During the 14 days I feel that pressure increased on our members with the type of patient attending, demanding more trained skills, and I must say it has become very hard work. If it were not for the fact that members of St. John gave their time voluntary - some even gave their annual leave - it would be impossible to run this venture. Of course the one exception being myself, I am, courtesy of Miss C.M. Jenner, the Chief Nursing Officer given special leave.

My special thanks for their support in planning and supplying equipment go to : The Salisbury Health Authority Management team, Mr. D. Blackshaw, Senior Nursing Officer, Old Manor Hospital, Works Department, Old Manor Hospital, Station Superintendent M. Thompson - Wiltshire Ambulance Service, DRs. Batten, Smith, Twyman and Thompson and their trainees, Wiltshire Police and indeed the members of South Area St. John Ambulance.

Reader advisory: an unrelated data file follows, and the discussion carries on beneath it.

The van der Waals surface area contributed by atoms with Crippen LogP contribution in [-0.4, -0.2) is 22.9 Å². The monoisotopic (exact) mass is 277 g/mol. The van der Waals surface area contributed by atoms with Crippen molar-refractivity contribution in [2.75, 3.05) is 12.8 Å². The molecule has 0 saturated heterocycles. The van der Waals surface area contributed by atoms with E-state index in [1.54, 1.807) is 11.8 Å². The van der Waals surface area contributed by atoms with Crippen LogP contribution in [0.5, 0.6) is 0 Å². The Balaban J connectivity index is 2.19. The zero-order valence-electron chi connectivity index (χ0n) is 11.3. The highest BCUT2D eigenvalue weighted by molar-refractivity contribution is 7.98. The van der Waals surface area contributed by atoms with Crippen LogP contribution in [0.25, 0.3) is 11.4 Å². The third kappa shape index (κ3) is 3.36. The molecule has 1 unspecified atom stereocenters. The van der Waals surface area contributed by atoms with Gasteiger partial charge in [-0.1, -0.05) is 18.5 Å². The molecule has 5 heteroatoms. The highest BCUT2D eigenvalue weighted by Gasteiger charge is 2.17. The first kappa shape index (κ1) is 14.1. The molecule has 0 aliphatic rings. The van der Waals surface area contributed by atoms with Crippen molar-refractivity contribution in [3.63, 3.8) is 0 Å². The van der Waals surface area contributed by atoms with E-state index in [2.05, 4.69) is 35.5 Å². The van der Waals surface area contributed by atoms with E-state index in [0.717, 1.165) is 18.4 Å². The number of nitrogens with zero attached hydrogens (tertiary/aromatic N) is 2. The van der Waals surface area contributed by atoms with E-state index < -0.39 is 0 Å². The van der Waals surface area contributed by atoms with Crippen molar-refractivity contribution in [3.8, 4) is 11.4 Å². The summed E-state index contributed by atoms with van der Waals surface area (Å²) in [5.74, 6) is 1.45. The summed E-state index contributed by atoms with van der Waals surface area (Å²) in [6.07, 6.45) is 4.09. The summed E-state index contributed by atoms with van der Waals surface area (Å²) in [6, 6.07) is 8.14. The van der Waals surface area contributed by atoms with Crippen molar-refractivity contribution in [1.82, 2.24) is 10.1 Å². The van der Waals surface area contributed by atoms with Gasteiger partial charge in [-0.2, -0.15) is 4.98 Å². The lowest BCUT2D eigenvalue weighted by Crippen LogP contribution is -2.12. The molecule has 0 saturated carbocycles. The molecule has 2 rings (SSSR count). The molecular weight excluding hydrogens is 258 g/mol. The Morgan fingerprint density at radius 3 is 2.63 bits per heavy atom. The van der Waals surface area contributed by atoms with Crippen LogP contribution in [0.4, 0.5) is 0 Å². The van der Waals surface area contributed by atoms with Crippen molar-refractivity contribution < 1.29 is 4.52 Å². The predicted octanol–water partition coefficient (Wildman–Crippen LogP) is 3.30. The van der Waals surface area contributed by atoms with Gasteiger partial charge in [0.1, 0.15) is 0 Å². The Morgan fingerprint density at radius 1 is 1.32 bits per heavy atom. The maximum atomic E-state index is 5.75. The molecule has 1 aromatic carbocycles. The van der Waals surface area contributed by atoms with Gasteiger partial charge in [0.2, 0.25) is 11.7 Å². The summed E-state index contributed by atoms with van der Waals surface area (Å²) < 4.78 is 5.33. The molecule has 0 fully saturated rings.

My closing comments are, Stonehenge Pop Pestival will I am sure , happen in 1983, and I believe all of us should not bury our heads in the sand, but face up to this mammoth problem, some planning should take place, the health of this indigenous population should be taken seriously. A potential health problem sits on our door step. We must be prepared.

David J Nobbs.

St John Ambulance Service

Henge 1982